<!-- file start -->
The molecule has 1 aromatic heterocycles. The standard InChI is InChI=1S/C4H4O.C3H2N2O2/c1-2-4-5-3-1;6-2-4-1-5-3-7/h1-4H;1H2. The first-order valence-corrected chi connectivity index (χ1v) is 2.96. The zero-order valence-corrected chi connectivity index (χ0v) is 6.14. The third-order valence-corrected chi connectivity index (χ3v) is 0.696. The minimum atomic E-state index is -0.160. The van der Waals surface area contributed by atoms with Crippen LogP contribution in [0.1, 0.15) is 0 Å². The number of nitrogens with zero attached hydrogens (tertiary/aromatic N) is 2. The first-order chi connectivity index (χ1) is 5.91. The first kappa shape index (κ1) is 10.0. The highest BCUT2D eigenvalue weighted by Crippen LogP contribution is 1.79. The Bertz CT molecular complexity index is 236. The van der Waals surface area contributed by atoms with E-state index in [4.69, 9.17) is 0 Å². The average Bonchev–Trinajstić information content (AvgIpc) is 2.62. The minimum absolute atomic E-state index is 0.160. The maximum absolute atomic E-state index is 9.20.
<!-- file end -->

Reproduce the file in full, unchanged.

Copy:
The molecule has 1 aromatic heterocycles. The standard InChI is InChI=1S/C4H4O.C3H2N2O2/c1-2-4-5-3-1;6-2-4-1-5-3-7/h1-4H;1H2. The first-order valence-corrected chi connectivity index (χ1v) is 2.96. The zero-order valence-corrected chi connectivity index (χ0v) is 6.14. The third-order valence-corrected chi connectivity index (χ3v) is 0.696. The minimum atomic E-state index is -0.160. The van der Waals surface area contributed by atoms with Crippen LogP contribution in [0.1, 0.15) is 0 Å². The number of nitrogens with zero attached hydrogens (tertiary/aromatic N) is 2. The first-order chi connectivity index (χ1) is 5.91. The first kappa shape index (κ1) is 10.0. The highest BCUT2D eigenvalue weighted by Crippen LogP contribution is 1.79. The Bertz CT molecular complexity index is 236. The van der Waals surface area contributed by atoms with E-state index in [4.69, 9.17) is 0 Å². The average Bonchev–Trinajstić information content (AvgIpc) is 2.62. The minimum absolute atomic E-state index is 0.160. The maximum absolute atomic E-state index is 9.20.